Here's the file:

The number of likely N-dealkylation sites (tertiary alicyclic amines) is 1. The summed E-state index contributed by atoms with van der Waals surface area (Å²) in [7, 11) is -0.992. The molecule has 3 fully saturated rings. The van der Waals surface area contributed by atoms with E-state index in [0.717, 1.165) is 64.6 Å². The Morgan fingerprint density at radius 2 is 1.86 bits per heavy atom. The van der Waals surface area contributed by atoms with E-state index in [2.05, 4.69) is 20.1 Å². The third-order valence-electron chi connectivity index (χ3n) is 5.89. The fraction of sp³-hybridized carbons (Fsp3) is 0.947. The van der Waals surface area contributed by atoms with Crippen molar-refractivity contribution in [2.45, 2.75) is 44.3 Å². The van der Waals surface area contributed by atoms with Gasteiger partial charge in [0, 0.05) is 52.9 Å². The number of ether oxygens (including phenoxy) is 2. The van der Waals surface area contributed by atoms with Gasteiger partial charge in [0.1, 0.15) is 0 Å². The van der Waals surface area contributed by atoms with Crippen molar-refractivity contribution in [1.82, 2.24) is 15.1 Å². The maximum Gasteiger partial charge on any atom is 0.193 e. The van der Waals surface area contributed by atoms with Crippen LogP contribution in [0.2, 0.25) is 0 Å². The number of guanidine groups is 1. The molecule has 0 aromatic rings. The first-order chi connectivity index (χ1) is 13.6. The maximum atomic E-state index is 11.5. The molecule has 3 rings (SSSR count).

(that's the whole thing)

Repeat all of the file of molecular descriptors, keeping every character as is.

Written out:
The number of likely N-dealkylation sites (tertiary alicyclic amines) is 1. The summed E-state index contributed by atoms with van der Waals surface area (Å²) in [7, 11) is -0.992. The molecule has 3 fully saturated rings. The van der Waals surface area contributed by atoms with E-state index in [0.717, 1.165) is 64.6 Å². The Morgan fingerprint density at radius 2 is 1.86 bits per heavy atom. The van der Waals surface area contributed by atoms with E-state index in [2.05, 4.69) is 20.1 Å². The third-order valence-electron chi connectivity index (χ3n) is 5.89. The fraction of sp³-hybridized carbons (Fsp3) is 0.947. The van der Waals surface area contributed by atoms with Crippen molar-refractivity contribution in [2.45, 2.75) is 44.3 Å². The van der Waals surface area contributed by atoms with Gasteiger partial charge in [0, 0.05) is 52.9 Å². The number of ether oxygens (including phenoxy) is 2. The van der Waals surface area contributed by atoms with Gasteiger partial charge in [0.1, 0.15) is 0 Å². The van der Waals surface area contributed by atoms with Crippen molar-refractivity contribution in [1.82, 2.24) is 15.1 Å². The maximum Gasteiger partial charge on any atom is 0.193 e. The van der Waals surface area contributed by atoms with Crippen LogP contribution in [0.2, 0.25) is 0 Å². The number of guanidine groups is 1. The molecule has 0 aromatic rings. The first-order chi connectivity index (χ1) is 13.6. The maximum atomic E-state index is 11.5. The molecule has 3 rings (SSSR count).